My friend Gwendolyn gave me my favorite piece of advice about the postpartum season, telling me to ignore the feeling that, after we had settled into a routine, I had to be up and about all the time. She told me that she felt like she'd forced herself to get up and go too early on, that I'd likely prefer nothing more than snuggling up with my baby girl for hours on end. For an introvert, this advice was easy to take, but I'm so glad she shared it anyway. There were days when while I was on maternity leave when I wondered if I should be more productive or active. But I quickly recalled Gwendolyn's advice and hopped back into bed with Ruby in my arms, knowing that time was slipping through my fingers, understanding that there was nowhere better to be at that present moment. I loved every minute of that sweet, sweet season. I had nothing to do but be Ruby's mom and it was the most surprisingly beautiful period of time, one that I had anticipated anxiously; I hadn't known how I would feel, physically or emotionally, and I was so encouraged that I felt so calm and so at peace.

We did get out and about, of course. We met our dear friend Emily and her baby girl, Grace, for coffee once a week, exploring fun shops around town in an attempt to source the best brew (I think Weekend Coffee still remains my favorite). I started exercising just as soon as I got clearance from my doctor, and in addition to going for cleansing runs around the neighborhood in the morning, Ruby, Coach, James, and I went on a walk every evening. I met friends for wine and went to parties and scheduled lunch dates. We took Ruby on her very first trip: fittingly, to Malibu, one of my most favorite places in the world. But I tried to move carefully, as I had learned early on that life's pace with Ruby was much slower in the most refreshing way - but only if I allowed myself to resist the urge to rush and check items off my list and accomplish more, more, more. I intentionally left blank days on my calendar. I kept my over-achieving attitude at bay. I embraced the days when Ruby didn't feel up to going out, and I shifted my plans. Some days this was easy to do; some days it wasn't.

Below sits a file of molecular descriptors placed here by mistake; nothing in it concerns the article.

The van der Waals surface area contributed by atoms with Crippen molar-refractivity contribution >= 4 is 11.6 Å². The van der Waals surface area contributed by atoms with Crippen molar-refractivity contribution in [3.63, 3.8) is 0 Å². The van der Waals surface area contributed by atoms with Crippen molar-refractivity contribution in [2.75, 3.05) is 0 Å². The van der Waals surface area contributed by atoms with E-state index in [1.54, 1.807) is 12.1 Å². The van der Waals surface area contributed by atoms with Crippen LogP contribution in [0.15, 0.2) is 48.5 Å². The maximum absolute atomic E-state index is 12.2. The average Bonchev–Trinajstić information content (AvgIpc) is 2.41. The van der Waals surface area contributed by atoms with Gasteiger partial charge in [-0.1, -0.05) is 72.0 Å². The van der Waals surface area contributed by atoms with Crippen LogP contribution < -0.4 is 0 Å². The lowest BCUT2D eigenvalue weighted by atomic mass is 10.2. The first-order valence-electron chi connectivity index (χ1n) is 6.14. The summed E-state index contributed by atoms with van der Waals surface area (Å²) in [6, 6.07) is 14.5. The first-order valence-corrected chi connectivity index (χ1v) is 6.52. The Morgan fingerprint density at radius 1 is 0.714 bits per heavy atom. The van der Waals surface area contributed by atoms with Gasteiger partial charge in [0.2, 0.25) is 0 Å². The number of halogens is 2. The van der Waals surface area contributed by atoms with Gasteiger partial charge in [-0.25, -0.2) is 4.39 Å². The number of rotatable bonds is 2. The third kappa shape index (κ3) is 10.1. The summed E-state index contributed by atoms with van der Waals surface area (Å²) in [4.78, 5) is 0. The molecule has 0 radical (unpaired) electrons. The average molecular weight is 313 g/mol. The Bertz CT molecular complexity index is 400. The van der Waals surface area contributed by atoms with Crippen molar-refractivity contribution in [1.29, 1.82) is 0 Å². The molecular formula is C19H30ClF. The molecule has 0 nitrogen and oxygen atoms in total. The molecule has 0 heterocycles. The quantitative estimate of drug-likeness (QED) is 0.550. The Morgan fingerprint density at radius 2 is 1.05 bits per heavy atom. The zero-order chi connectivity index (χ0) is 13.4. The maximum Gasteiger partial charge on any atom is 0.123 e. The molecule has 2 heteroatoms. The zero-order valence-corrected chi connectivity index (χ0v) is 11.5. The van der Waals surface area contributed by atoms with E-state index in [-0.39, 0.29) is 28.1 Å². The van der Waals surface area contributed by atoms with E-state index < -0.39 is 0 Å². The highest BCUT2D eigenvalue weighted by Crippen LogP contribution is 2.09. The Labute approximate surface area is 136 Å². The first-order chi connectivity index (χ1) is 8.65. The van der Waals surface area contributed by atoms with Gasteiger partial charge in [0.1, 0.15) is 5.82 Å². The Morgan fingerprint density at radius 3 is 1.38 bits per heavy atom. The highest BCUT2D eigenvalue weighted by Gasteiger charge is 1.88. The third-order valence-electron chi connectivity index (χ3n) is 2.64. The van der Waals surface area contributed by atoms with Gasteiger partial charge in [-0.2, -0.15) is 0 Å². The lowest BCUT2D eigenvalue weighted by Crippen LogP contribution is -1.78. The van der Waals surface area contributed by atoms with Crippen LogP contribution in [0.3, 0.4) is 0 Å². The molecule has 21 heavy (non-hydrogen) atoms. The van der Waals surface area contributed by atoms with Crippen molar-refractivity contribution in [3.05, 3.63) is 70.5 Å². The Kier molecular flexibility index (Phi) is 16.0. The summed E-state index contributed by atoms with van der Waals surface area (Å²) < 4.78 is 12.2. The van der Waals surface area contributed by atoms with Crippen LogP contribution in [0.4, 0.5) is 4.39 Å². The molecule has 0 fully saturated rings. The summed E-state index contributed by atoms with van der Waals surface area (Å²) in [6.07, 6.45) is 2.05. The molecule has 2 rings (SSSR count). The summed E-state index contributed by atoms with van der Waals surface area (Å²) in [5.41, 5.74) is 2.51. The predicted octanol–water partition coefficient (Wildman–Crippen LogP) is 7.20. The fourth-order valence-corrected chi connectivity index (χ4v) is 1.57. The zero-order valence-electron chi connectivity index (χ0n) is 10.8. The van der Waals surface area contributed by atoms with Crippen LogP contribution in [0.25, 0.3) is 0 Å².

After I transitioned back to work part-time, after the holidays came and went, after the new year was upon us, I really started to feel like myself, like I was hitting my stride: as a mom, as a wife, as a daughter, as a friend, as an employee. I will always have moments when I'm not sure how I'm doing, when I don't know how I measure up, but I seemed to settle into a rhythm in the new year.

Lately I've been thinking a lot about moderation. In many senses, I have always wanted more, even in diametrically opposed ways. It's as if I'm attempting to balance desires on one end of the spectrum with desires on the other: more tacos + more kale. More wine + more water. More exercise + more rest. More weekend trips + more Saturday mornings at home. More coffee + more sleep. More books + more Netflix. More playtime + more naps. More baby cuddles + more me time. More plans + more spontaneity. More writing + more free time. More of this + more of that.

I struggled to reconcile this feeling of wanting more with my desire for wanting less. I loved the feeling that I had experienced right after the baby was born, and the way that it inspired me to pare back my life in so many ways - by saying no to invitations, by keeping my calendar more open, by decluttering closets, by maintaining a slower pace, by being present with Ruby. But I also wanted to show my daughter the world, to engage in activities that I love, and to fill life to the brim with experiences and meals and trips and sunsets and books. Lately, though, I've been thinking about moderation, that it's all about enjoying the things I want more of (the tacos and the wine and the exercise and the travel) while balancing them out with the things that help me say yes to less (the kale and the water and the rest and the Saturday mornings at home).  I've been thinking that moderation is the key to the joy our family has been experiencing in this season of life - and, maybe, it will be the key to experiencing joy in every season.

Anyway. That's plenty of pondering for now. I plan to be popping back in to this space with more frequency, all while keeping moderation in mind. More writing, more connecting on the wonderful world wide web - but also more face time with the people I love.

Photos via Hunter Folsom - check out the link to read Hunter's beautiful post about Ruby and our family. I am so honored to call her a friend! If you're in the Dallas area and you're looking for photos, Hunter is currently donating 100% of her proceeds to Preemptive Love Coalition. Amazing, right?